Illustration: Giske Defending.
Investing time and effort in minor-skills training will be essential to taking your game to the next level. This training type is ideal if you are struggling with a given movement or combination of movements. It is also advantageous if you want to figure out the causes of the mistakes you commonly make.
This particular type of training can be very useful if you have an area of weakness; however, it can also be employed to enhance your existing strengths. For instance, you may be very good at dribbling. During minor-skills training, you can practice dribbling under high-pressure situations by giving yourself less time and space. Making tasks more difficult will prepare you for performing at a higher level; this is what separates amateur players from professional players.
Minor-skills training is often useful when you need to connect different skills. However, before you do this, you need to understand what skills need to be connected, and why. For example, you may have great footwork and tackling skills yet find it difficult to combine them. Are you struggling to tackle when concentrating on your footwork? Why?
This training type is ideal if you are struggling with a given movement or combination of movements.
For example, you may have great footwork and tackling skills yet find it difficult to combine them.
As a further example, you may perform very well in a 1v1 situation against a right facing attacker but struggle during 1v1 encounters with “wrong facing,” attackers, which actually should be much easier. Ask yourself why this is the case and work on the minor skills you need to rectify the situation.
Sometimes, you may need to test out different variations to develop a useful training exercise. The training can be organised in different ways and resistance may vary to different degrees.
Let’s look at an example from my own career.
Ask yourself why this is the case and work on the minor skills you need to rectify the situation.
The best example of the way in which investing in minor-skills training transformed my own performance occurred when I was playing for Nuremberg at the age of 26.
On the last training session before Christmas, the Nuremberg team participated in a fun and relaxed five-a-side game. However, the floor of the sports hall was slippery, and I found it difficult to control the ball. The ball fell beyond my reach a few times as I was in the process of dribbling and, on one occasion, Stefan Reuter was laying in wait for me.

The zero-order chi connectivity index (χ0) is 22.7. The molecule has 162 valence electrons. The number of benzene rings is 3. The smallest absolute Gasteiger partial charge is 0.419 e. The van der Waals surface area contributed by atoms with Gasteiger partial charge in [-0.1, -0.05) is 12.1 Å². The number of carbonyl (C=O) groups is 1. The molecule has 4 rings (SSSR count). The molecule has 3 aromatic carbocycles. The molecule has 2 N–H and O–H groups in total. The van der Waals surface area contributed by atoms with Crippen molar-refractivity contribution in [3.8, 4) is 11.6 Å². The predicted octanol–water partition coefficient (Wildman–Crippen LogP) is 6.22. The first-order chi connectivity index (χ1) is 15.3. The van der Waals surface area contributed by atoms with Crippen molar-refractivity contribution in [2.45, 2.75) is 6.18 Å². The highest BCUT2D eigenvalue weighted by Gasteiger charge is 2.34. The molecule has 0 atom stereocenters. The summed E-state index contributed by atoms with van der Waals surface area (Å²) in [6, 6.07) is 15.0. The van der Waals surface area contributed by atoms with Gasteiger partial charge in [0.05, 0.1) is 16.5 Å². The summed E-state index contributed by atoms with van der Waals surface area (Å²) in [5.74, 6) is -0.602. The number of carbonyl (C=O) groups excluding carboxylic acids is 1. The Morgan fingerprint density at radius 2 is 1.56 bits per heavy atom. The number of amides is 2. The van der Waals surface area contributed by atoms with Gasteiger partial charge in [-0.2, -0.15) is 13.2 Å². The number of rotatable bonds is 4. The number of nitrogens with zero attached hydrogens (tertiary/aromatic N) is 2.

During this particular training practice, everything suddenly became clear. I finally recognised that, whether I was playing on grass or indoors, my dribbling skills were not quite up to par. The slippy floor has been enough to throw my game off course.
During this particular training practice, everything suddenly became clear.
I began to study and analyse the best dribbling player in the Bundesliga to learn from him. I watched video after video of him in action and assessed the main qualities of his performance that set him apart from the rest. I soon realised that maintaining control of the ball while dribbling involves the following:
- Keeping the ball as close to the body as possible. This allows you to use your ankle joint more efficiently.
- Letting the ball roll of its own accord where possible. Avoid the temptation to touch the ball at every step – this allows you to keep the ball closer to the body.
- Where possible and necessary, slanting your body position such that you shield the ball (put your body between your opponent and the ball).
I began to study and analyse the best dribbling player in the Bundesliga to learn from him.
From a technical perspective, I focused on these minor skills in the forthcoming weeks and, because the tasks were so simple, I could readily integrate them into bigger training exercises and gameplay sequences.
I made great progress, and it wasn’t long until I was able to transfer the minor skills I had perfected to the bigger skill of dribbling during match situations.
Essentially, through breaking dribbling down into minor skills and then focusing on each of these skills in turn, I transformed a weakness into a major strength; and it felt great!
I made great progress, and it wasn’t long until I was able to transfer the minor skills to the match situations.